The 2018 International Landscape Photographer Of The Year Contest

Discussion in 'photography, graphics & art' started by weltweit, Feb 24, 2019.

  1. weltweit

    weltweit Well-Known Member

  2. Stanley Edwards

    Stanley Edwards 1967 Maserati Mistral.

    Love the first - A deserved winner for me. I also love the dead tree in front of nighttime city and shooting star, but the amount of PS is really taking the reality away.
     
  3. mhendo

    mhendo Aussie in San Diego

    Some beautiful shots there, but I think that one of the requirements in these competitions should be that you have to submit the RAW file in additional to the processed image. Too many of those pictures look waaaaaaay overprocessed, to the extent that they resemble paintings or video game landscapes. I prefer a more natural look, and I'll bet plenty of those photos would look just as good with a much lighter touch on the Lightroom or Photoshop controls.

    One of the reasons I like the #1 shot is precisely that it doesn't appear too heavily altered in post-processing.
     
    gawkrodger and FridgeMagnet like this.
  4. FridgeMagnet

    FridgeMagnet Administrator

    Sorry but basically all of those looked like dull CGI to me. Standard practice in landscapes seems completely broken to me now.
     
  5. kropotkin

    kropotkin libcom

    Agreed- they look beautiful but too many look overdone
     
  6. Stanley Edwards

    Stanley Edwards 1967 Maserati Mistral.

    Agreed. However, where do you draw the line?

    Personally, I want to see a continuous relationship between creator and light at all stages. As soon as a photograph becomes a file of numbers it also becomes wide open to unseen corruption. I always want to see a truth, and reality.

    Digital is a different medium. It should be recognised as such.
     
  7. weltweit

    weltweit Well-Known Member

    I watched a demo by a successful landscape photographer at my club. They had a photo of a lakes scene with light filtering down through partial clouds.

    They decided the filtering light would form the basis of an improved photo, enhanced the light streaks and highlighted the pieces of ground on which the light fell. It was an enhancement of the image rather than a complete makeover but I was interested that it took a competent landscape shot and made it into a rather more striking picture.
     
  8. mhendo

    mhendo Aussie in San Diego

    This group of sentences, collectively, makes basically no sense.

    You want a continuous relationship between creator and light. I don't even really know what that means, although it seems to suggest that the photographer gets to make adjustments however he or she sees fit, both in camera and in computer. But in addition to that continuous relationship, you recognize that digital files are open to corruption (by which I assume you mean subjective alteration?), and yet you also want to see truth and reality. This set of criteria is basically a sort of idea salad, with no coherence, unless you actually explain what on earth you mean by each of the components who have listed, and how they relate to one another.
    Again, this is a rather nebulous concept. I understand that we might never arrive at any objective set of standards for what constitutes a properly processed photograph, and we all have different preferences, but my line is drawn well short of where most of those photos end up. Basically, if a photo looks to me like a CGI creation or a video-game landscape as much as it does a rendering of a real-life scene, then I lose a lot of interest in the image.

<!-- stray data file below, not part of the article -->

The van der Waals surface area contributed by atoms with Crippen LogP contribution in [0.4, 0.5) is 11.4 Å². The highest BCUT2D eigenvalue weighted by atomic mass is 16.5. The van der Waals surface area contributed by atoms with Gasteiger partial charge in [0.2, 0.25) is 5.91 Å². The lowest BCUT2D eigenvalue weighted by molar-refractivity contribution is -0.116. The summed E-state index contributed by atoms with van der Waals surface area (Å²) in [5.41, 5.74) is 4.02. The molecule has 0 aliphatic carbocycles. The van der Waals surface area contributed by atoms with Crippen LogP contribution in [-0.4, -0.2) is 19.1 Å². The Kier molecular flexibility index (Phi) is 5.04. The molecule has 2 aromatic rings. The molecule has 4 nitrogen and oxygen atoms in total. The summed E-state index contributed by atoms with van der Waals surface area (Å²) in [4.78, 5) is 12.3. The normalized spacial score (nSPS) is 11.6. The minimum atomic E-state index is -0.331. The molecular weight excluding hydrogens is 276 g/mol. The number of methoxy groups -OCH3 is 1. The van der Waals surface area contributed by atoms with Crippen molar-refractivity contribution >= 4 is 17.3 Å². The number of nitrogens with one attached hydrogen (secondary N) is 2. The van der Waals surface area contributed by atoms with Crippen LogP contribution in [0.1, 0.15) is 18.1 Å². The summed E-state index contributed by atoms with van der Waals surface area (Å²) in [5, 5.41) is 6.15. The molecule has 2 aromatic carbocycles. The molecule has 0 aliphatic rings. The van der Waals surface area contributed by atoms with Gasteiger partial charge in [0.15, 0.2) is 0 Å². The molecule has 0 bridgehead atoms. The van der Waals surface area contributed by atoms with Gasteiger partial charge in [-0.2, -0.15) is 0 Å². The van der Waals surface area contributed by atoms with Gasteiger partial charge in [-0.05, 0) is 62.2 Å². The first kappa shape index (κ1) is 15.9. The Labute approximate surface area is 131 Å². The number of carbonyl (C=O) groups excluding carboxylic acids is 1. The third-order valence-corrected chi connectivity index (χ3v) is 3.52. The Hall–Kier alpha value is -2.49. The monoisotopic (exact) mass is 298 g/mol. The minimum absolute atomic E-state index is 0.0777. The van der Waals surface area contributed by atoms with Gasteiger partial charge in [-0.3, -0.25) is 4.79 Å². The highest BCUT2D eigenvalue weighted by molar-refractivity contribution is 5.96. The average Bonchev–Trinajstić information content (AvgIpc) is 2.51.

Like I said above, I think that photographers in these contexts should have to submit the original RAW image file, and perhaps even a list of the PS/LR settings they used to achieve the final result.
    Absolutely.

    I've tried to improve some of my landscapes by making adjustments and enhancements, but at the back of my mind is generally the idea that the final result should present something close to the scene that I saw when I was standing there with my camera, rather than a fairytale painterly version of that scene. As I said, I understand that this is a subjective issue. Adjustments and enhancements represent a sort of continuum, and we all have our stopping place at different points on that rather long line. But for me, some are so clearly past my own reasonable stopping point that II lose interest in the images.
     
  9. weltweit

    weltweit Well-Known Member

    Personally I draw the line at flipping landscapes.

    My view is that if a tree or building was on the left of the shot, there it should remain.

    It worries me how easily some people I know suggest flipping.

    :)
     
  10. Stanley Edwards

    Stanley Edwards 1967 Maserati Mistral.

    I am writing within the context of this thread and forum. The debate has been going on for over 20 years now. If your knowledge needs filling in, search the archives here and elsewhere.
     
    Last edited: Feb 26, 2019
  11. Stanley Edwards

    Stanley Edwards 1967 Maserati Mistral.

    ...
     
    Last edited: Feb 26, 2019
  12. weltweit

    weltweit Well-Known Member

    Incidentally, I bet the first picture on that page was made with focus stacking.
     
  13. mhendo

    mhendo Aussie in San Diego

    Definite possibility, although an ultra-wide stopped down to f11 or lower can give some pretty great depth of field.

    I understand that this might seem somewhat arbitrary, but to me focus stacking seems somewhat less objectionable than some of the extensive color and light adjustments made in those other pictures. Funny thing is, in terms of the techniques involved, focus stacking isn't really that different from HDR. They both involve putting together multiple images taken with different settings. But focus stacking, to me, doesn't alter the image in quite the same way as an overdone HDR, or some of the other lighting and exposure adjustments.
     
  14. FridgeMagnet

    FridgeMagnet Administrator

    I don't mind digital post-processing as such - that would be weird, everything is post-processed somehow, whether it be by the RAW importer or in Photoshop. Even on film there has always been a huge amount of post work, perhaps even more.

    What I object to is the results. I don't get a sense of being in a place, the light looks weird and artificial, and the scene depicted is not so beautiful or rare that it couldn't have been computer generated (in fact CGI can create far more unusual situations). I might intellectually know that a person was involved in going out and taking the photo but it doesn't mean anything to me. If someone had been pranking us and replaced half the images with CGI ones I doubt I'd have noticed the difference between them.